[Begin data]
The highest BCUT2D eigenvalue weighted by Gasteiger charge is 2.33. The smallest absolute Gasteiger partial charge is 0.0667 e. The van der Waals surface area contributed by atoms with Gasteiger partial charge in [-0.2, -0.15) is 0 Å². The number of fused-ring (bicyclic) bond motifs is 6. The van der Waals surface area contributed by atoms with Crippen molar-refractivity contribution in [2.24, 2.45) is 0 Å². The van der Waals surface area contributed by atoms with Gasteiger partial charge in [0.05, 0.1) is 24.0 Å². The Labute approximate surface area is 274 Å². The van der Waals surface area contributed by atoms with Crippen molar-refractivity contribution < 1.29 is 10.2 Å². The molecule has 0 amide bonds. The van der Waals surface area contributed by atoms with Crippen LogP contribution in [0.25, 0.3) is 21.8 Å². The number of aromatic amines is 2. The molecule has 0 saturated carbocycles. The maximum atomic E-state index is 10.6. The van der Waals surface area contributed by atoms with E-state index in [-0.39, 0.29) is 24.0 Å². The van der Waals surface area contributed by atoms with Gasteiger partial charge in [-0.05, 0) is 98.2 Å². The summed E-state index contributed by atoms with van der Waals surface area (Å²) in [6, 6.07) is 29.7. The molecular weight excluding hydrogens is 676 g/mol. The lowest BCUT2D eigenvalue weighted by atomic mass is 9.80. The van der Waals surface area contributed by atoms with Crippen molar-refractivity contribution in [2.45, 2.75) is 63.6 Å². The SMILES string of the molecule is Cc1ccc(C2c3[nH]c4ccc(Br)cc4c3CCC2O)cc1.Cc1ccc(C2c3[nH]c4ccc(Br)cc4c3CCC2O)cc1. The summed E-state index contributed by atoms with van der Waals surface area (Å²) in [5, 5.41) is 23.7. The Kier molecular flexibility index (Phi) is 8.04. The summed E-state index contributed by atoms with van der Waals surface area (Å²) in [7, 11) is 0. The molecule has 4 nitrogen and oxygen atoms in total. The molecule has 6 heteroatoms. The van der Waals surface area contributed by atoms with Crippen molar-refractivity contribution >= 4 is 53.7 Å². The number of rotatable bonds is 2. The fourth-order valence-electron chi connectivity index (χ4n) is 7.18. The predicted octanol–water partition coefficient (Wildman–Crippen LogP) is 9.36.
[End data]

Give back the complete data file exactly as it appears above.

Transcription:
The highest BCUT2D eigenvalue weighted by Gasteiger charge is 2.33. The smallest absolute Gasteiger partial charge is 0.0667 e. The van der Waals surface area contributed by atoms with Gasteiger partial charge in [-0.2, -0.15) is 0 Å². The number of fused-ring (bicyclic) bond motifs is 6. The van der Waals surface area contributed by atoms with Crippen molar-refractivity contribution in [2.24, 2.45) is 0 Å². The van der Waals surface area contributed by atoms with Gasteiger partial charge in [0.05, 0.1) is 24.0 Å². The Labute approximate surface area is 274 Å². The van der Waals surface area contributed by atoms with Crippen molar-refractivity contribution < 1.29 is 10.2 Å². The molecule has 0 amide bonds. The van der Waals surface area contributed by atoms with Crippen LogP contribution in [0.25, 0.3) is 21.8 Å². The number of aromatic amines is 2. The molecule has 0 saturated carbocycles. The maximum atomic E-state index is 10.6. The van der Waals surface area contributed by atoms with E-state index in [-0.39, 0.29) is 24.0 Å². The van der Waals surface area contributed by atoms with Gasteiger partial charge in [-0.05, 0) is 98.2 Å². The summed E-state index contributed by atoms with van der Waals surface area (Å²) in [6, 6.07) is 29.7. The molecular weight excluding hydrogens is 676 g/mol. The lowest BCUT2D eigenvalue weighted by atomic mass is 9.80. The van der Waals surface area contributed by atoms with Crippen molar-refractivity contribution in [2.45, 2.75) is 63.6 Å². The SMILES string of the molecule is Cc1ccc(C2c3[nH]c4ccc(Br)cc4c3CCC2O)cc1.Cc1ccc(C2c3[nH]c4ccc(Br)cc4c3CCC2O)cc1. The summed E-state index contributed by atoms with van der Waals surface area (Å²) in [5, 5.41) is 23.7. The Kier molecular flexibility index (Phi) is 8.04. The summed E-state index contributed by atoms with van der Waals surface area (Å²) in [7, 11) is 0. The molecule has 4 nitrogen and oxygen atoms in total. The molecule has 6 heteroatoms. The van der Waals surface area contributed by atoms with Crippen molar-refractivity contribution >= 4 is 53.7 Å². The number of rotatable bonds is 2. The fourth-order valence-electron chi connectivity index (χ4n) is 7.18. The predicted octanol–water partition coefficient (Wildman–Crippen LogP) is 9.36.